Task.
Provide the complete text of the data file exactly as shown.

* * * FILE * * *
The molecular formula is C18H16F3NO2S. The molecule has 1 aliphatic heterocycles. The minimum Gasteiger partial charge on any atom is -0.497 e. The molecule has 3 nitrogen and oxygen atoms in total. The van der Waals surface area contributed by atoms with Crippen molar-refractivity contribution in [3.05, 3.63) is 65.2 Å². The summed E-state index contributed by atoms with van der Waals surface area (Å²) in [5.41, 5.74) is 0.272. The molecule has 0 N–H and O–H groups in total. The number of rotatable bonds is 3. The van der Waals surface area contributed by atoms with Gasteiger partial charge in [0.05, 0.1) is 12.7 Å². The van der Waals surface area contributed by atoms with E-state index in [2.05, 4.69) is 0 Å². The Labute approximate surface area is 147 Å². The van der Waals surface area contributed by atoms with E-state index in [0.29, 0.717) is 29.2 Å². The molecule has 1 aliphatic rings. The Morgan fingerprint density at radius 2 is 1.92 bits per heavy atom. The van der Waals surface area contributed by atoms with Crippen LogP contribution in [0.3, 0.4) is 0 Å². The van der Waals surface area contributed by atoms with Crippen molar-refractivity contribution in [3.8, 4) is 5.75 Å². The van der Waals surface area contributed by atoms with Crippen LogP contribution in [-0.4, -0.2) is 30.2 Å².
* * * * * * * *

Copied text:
The molecular formula is C18H16F3NO2S. The molecule has 1 aliphatic heterocycles. The minimum Gasteiger partial charge on any atom is -0.497 e. The molecule has 3 nitrogen and oxygen atoms in total. The van der Waals surface area contributed by atoms with Crippen molar-refractivity contribution in [3.05, 3.63) is 65.2 Å². The summed E-state index contributed by atoms with van der Waals surface area (Å²) in [5.41, 5.74) is 0.272. The molecule has 0 N–H and O–H groups in total. The number of rotatable bonds is 3. The van der Waals surface area contributed by atoms with Gasteiger partial charge in [0.05, 0.1) is 12.7 Å². The van der Waals surface area contributed by atoms with E-state index in [2.05, 4.69) is 0 Å². The Labute approximate surface area is 147 Å². The van der Waals surface area contributed by atoms with E-state index in [0.29, 0.717) is 29.2 Å². The molecule has 1 aliphatic rings. The Morgan fingerprint density at radius 2 is 1.92 bits per heavy atom. The van der Waals surface area contributed by atoms with Crippen LogP contribution in [0.3, 0.4) is 0 Å². The van der Waals surface area contributed by atoms with Crippen molar-refractivity contribution in [3.8, 4) is 5.75 Å². The van der Waals surface area contributed by atoms with Crippen LogP contribution in [-0.4, -0.2) is 30.2 Å².